It took me took me several years before I could think about this one particular boss without feeling physical anxiety. My heart would start beating faster, my muscles would tense up, and sometimes I’d be so anxious I couldn’t fall asleep.
He was the kind of boss to whom all my work was a disappointment – he told me several times that he should have just done a project himself. He kept a constant eye on me, sure I was trying to cheat his time. When I gave my (rather long) notice he refused to speak to me – I got the silent treatment for nearly a month.
Thinking about him doesn’t keep me up at night anymore, but it wasn’t until I started researching this post that I actually realized I wasn’t just bad at my job, or a poor fit for the NGO. My boss was a bully.
According to the Workplace Bullying Institute’s 2014 study, 27% of respondents had experience being bullied at work – either currently, or in the past.
Being a bully’s target can make work miserable, but an earlier online study by the Workplace Bullying Institute showed that the impact can extend far beyond the 9-5 work day (as I definitely experienced). Respondents were given a 33-item symptoms checklist, and the WBI tallied their top five health problems: anxiety (76%), loss of concentration (71%), disrupted sleep (71%), hypervigilance (60%), and stress headaches (55%).
6 ways bullies intimidate targets
- Verbal barbs and insults: This can run the gamut from yelling, screaming, and throwing tantrums to more subtle comments about your skills and abilities – particularly when they’re made in front of your coworkers. Bullies may also use verbal put-downs/insults based on gender, race, accent, language, or disability, often followed up by comments like: “Oh, I was just joking, you take things too personally, you’re too sensitive.”
- Alienating you from your coworkers: A bully may start (or fail to stop) harmful rumors or gossip. He may make comments about your abilities behind your back, and encourage your coworkers to turn against you.
- Undermining your contributions: She may falsely accusing you of making mistakes, whether to your face or to your superiors, or ignore your best quality work in favor of nitpicking occasional errors. In meetings, a bully may ignore your contributions, talk over you, or discount your thoughts or feelings. She may also steal credit for things you’ve done.
- Having a double standard: A bully often holds his target to a double standard, making up rules on the fly that don’t apply to the bully, or to other members of the team. He may assign all the worst tasks to the target as punishment.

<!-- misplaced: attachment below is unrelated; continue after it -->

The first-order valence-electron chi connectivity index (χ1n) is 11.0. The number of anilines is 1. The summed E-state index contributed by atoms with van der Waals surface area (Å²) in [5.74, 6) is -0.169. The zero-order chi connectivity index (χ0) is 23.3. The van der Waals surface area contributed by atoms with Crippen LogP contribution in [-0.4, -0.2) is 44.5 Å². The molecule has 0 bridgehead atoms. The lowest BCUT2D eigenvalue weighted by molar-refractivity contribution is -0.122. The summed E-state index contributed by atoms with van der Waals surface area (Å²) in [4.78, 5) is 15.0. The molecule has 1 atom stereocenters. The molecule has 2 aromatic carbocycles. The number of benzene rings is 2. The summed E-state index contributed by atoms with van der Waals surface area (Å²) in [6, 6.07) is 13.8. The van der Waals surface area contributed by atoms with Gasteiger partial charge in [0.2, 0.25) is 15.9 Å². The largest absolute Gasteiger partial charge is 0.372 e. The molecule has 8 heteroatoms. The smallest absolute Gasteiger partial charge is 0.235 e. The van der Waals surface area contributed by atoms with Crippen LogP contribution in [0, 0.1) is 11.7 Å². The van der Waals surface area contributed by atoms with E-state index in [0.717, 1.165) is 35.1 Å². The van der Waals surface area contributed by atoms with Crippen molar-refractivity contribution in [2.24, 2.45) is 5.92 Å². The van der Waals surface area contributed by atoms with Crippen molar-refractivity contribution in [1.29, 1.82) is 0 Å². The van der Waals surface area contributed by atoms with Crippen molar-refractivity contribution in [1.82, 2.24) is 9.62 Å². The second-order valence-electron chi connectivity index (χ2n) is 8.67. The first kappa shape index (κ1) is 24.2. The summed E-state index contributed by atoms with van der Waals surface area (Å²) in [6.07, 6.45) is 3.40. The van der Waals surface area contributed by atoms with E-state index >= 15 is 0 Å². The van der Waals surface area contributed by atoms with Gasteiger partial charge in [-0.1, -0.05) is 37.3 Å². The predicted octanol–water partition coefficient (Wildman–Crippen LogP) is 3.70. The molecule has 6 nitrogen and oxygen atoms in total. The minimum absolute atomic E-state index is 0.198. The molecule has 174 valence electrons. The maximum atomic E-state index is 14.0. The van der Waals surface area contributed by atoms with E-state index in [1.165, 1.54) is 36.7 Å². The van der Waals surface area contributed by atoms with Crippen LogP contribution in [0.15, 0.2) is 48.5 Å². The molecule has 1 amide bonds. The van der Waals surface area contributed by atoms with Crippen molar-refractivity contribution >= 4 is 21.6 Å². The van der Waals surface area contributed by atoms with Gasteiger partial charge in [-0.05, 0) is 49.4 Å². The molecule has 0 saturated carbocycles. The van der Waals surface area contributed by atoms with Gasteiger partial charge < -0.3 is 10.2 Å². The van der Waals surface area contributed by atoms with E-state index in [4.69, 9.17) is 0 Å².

- Making undoable demands: Piling on impossible workloads and expectations is one way a bully can ensure her target fails, no matter how good an employee the you are.
- Abuse by neglect: It may feel like you’re off the bully’s radar, but in fact the bully is sidelining you – causing your projects to fail by withholding signoffs and cooperation, failing to include you in meetings, emails, and other communications that are crucial to your success, or “forgetting” to tell you something important.
How to deal with a bully
Having a bully in the office doesn’t just affect your work and health, it affects the success of the entire team. It’s unlikely that you’re the only one feeling frustrated; bullying behavior can dampen an entire team’s enthusiasm and creativity.
Most targets fear speaking up, since it could potentially jeopardize their jobs. Suffering in silence may seem the better option, but it can eventually lead to the symptoms outlined above. The bully won’t just quit on her own.
Confront: Is this the right option for you? Only you will be able to tell, and if the bully is your boss it could lead to increased problems, or the loss of your job. If you decide to confront the bully, be clear and direct: describe what the bully’s behavior is, explain exactly how the behavior is impacting your work, and draw a line for what behavior you won’t tolerate in the future.
Document: Keep a record of what’s happening in a notebook or private computer file (don’t leave it at your desk where the bully might find it), and especially include documentation of the bully’s impact on business results. This could include emails and other correspondence (again, stored somewhere off your work computer), as well as voice mails.
Enlist help: As I said, you’re probably not alone. Talk to your coworkers – are others experiencing the bullying? Or have they witnessed it? Ask your coworkers to document instances of bullying, as well. If you have a solid case with evidence and witnesses, HR may be better able to act.
And if that doesn’t work?
There’s no time like the present to start moving on. If management and HR aren’t able (or willing) to act, you need to put your health first. Once you’ve tried your best to fix the situation, you owe it to yourself to find a healthy resolution.
It’s your call: Can you wait it out until the bully leaves, or is reassigned? Do you want to try to manage up with your bully boss? Is it time to start looking for other opportunities?
Rather than letting yourself get smothered in the bully’s influence, take the time to start tapping into your professional contacts and other social support networks. Networking with your peers will help lift some of the cloud of negativity, and may just lead to a way out of your current situation.